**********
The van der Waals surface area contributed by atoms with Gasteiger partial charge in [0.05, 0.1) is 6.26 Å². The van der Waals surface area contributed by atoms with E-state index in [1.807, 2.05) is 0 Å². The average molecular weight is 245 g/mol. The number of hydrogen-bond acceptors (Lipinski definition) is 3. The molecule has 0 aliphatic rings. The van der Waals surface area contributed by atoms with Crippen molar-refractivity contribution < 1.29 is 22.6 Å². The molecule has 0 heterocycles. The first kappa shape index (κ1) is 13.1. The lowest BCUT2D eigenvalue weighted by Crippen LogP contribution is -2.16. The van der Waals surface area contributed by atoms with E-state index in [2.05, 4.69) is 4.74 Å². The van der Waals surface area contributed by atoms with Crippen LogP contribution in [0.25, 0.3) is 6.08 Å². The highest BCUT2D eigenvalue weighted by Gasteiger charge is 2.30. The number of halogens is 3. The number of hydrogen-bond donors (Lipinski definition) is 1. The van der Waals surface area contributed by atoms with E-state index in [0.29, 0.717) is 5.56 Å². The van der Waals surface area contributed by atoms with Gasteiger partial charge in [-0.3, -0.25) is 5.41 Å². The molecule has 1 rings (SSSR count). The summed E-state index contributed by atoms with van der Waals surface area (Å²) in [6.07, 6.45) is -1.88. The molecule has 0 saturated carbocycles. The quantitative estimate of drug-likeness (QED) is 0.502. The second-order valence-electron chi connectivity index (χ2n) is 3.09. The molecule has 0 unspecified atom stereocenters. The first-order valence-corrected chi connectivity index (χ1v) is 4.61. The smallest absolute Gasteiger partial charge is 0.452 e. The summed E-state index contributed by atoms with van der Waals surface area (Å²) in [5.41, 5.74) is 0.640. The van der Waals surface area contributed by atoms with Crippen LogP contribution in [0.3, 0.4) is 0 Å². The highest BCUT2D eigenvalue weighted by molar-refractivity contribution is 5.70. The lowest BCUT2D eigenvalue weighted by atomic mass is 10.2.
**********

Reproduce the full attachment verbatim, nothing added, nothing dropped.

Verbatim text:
The van der Waals surface area contributed by atoms with Gasteiger partial charge in [0.05, 0.1) is 6.26 Å². The van der Waals surface area contributed by atoms with E-state index in [1.807, 2.05) is 0 Å². The average molecular weight is 245 g/mol. The number of hydrogen-bond acceptors (Lipinski definition) is 3. The molecule has 0 aliphatic rings. The van der Waals surface area contributed by atoms with Crippen molar-refractivity contribution < 1.29 is 22.6 Å². The molecule has 0 heterocycles. The first kappa shape index (κ1) is 13.1. The lowest BCUT2D eigenvalue weighted by Crippen LogP contribution is -2.16. The van der Waals surface area contributed by atoms with E-state index in [2.05, 4.69) is 4.74 Å². The van der Waals surface area contributed by atoms with Crippen LogP contribution in [0.25, 0.3) is 6.08 Å². The highest BCUT2D eigenvalue weighted by Gasteiger charge is 2.30. The number of halogens is 3. The number of hydrogen-bond donors (Lipinski definition) is 1. The van der Waals surface area contributed by atoms with E-state index in [0.29, 0.717) is 5.56 Å². The van der Waals surface area contributed by atoms with Gasteiger partial charge in [-0.3, -0.25) is 5.41 Å². The molecule has 1 rings (SSSR count). The summed E-state index contributed by atoms with van der Waals surface area (Å²) in [6.07, 6.45) is -1.88. The molecule has 0 saturated carbocycles. The quantitative estimate of drug-likeness (QED) is 0.502. The second-order valence-electron chi connectivity index (χ2n) is 3.09. The molecule has 0 unspecified atom stereocenters. The first-order valence-corrected chi connectivity index (χ1v) is 4.61. The smallest absolute Gasteiger partial charge is 0.452 e. The summed E-state index contributed by atoms with van der Waals surface area (Å²) in [5.41, 5.74) is 0.640. The van der Waals surface area contributed by atoms with Crippen LogP contribution in [0.3, 0.4) is 0 Å². The highest BCUT2D eigenvalue weighted by molar-refractivity contribution is 5.70. The lowest BCUT2D eigenvalue weighted by atomic mass is 10.2.